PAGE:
In Britain for example we are, for all its many changes, still, more or less, committed to a Beveridgean welfare state, or at least politicians across all parties say they are. But Beveridge wrote his Social Insurance and Allied Services Report in 1942, when the aim wasn’t to improve quality of life but to improve economic productivity through a healthier population of working men. It didn’t envisage people living as long as they do now (I for example have parents and grandparents who have both retired and yet are still alive – something unimaginable for someone from Stoke in 1942) and it didn’t envisage that the costs for care would rise as much as they have done.
So if we can’t afford to maintain a high spending welfare state then how should we respond? The neo-liberal response is of course to simply spend less. Some want to spend a bit less, some want to spend nothing at all. I won’t discuss that view here – if you think that social-economies are best served by a retraction of the state and that individuals should be left to sink or swim by their own devices then nothing I write here will change your mind and we are probably better off agreeing to disagree.
However for many there is another option – a third way, if you will, based on a ‘big society’. It’s about finding ways to change the paradigm of tax and spend. Finding ways in which ordinary citizens can be part of creating their own services and can even live lives which mean they utilise less services. It’s not impossible and it’s not a pipe dream. Twenty years ago no-one recycled, now they complain if their ability to recycle is taken away. In twenty years time can we get more people to eat healthily, to exercise more and therefore to reduce their need for health care later in life? Can we get them to do it jointly, to form groups of old and young which benefits the mental health of both and reduces the demand on the state? Can we get them to use tech smarter to make more socially responsible choices in their consumption? To use public transport more? Or shared transport? All of these things are possible – indeed all of these things are necessary – and often they are exactly the sort of products being promoted by social enterprises. Businesses are operating unashamedly for profit, but generating that profit by delivering socially responsible products and utilising it to support a social good.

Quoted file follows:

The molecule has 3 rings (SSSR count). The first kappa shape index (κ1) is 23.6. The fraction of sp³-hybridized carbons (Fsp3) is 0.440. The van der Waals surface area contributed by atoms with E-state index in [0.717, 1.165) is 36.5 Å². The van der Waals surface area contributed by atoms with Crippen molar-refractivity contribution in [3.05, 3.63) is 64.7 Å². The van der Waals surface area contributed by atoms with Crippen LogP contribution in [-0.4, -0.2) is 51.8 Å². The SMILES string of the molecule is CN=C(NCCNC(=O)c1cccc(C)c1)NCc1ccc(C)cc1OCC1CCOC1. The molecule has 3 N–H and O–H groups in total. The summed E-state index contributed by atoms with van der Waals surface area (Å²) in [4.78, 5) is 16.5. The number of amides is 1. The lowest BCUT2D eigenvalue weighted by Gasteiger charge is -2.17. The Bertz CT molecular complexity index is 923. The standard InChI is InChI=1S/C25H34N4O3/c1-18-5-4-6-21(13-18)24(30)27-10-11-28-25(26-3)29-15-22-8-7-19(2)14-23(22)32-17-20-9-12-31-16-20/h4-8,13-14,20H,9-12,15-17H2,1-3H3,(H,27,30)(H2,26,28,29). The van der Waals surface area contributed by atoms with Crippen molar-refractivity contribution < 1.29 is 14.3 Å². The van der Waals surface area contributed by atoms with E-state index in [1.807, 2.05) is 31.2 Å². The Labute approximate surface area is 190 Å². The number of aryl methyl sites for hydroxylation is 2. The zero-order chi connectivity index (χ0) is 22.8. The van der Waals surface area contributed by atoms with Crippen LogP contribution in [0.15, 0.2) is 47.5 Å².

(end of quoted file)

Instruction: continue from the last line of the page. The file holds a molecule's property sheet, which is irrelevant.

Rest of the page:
This is not a fad, nor is it a flash in the pan. It is more important than who spends £8million or £80million or £800million on the NHS. That debate is meaningless. It’s not a real figure, it will get eaten up by the Treasury before it gets spent, money “saved” will count towards money “invested” and even if it is all delivered by front line services It will only go to mitigate extreme circumstances for those using services when they access them. It will not address the systemic issues which are inherent in our economy and which caused them to need help in the first place. Those issues cannot be solved simply by directed state spending. They must be solved by communities of citizens acting jointly to redesign the paradigm by which we live. A new social economy is not just possible it is vital – and unless our politicians, our media and ourselves start to debate these issues we will have missed an opportunity for another 5 years.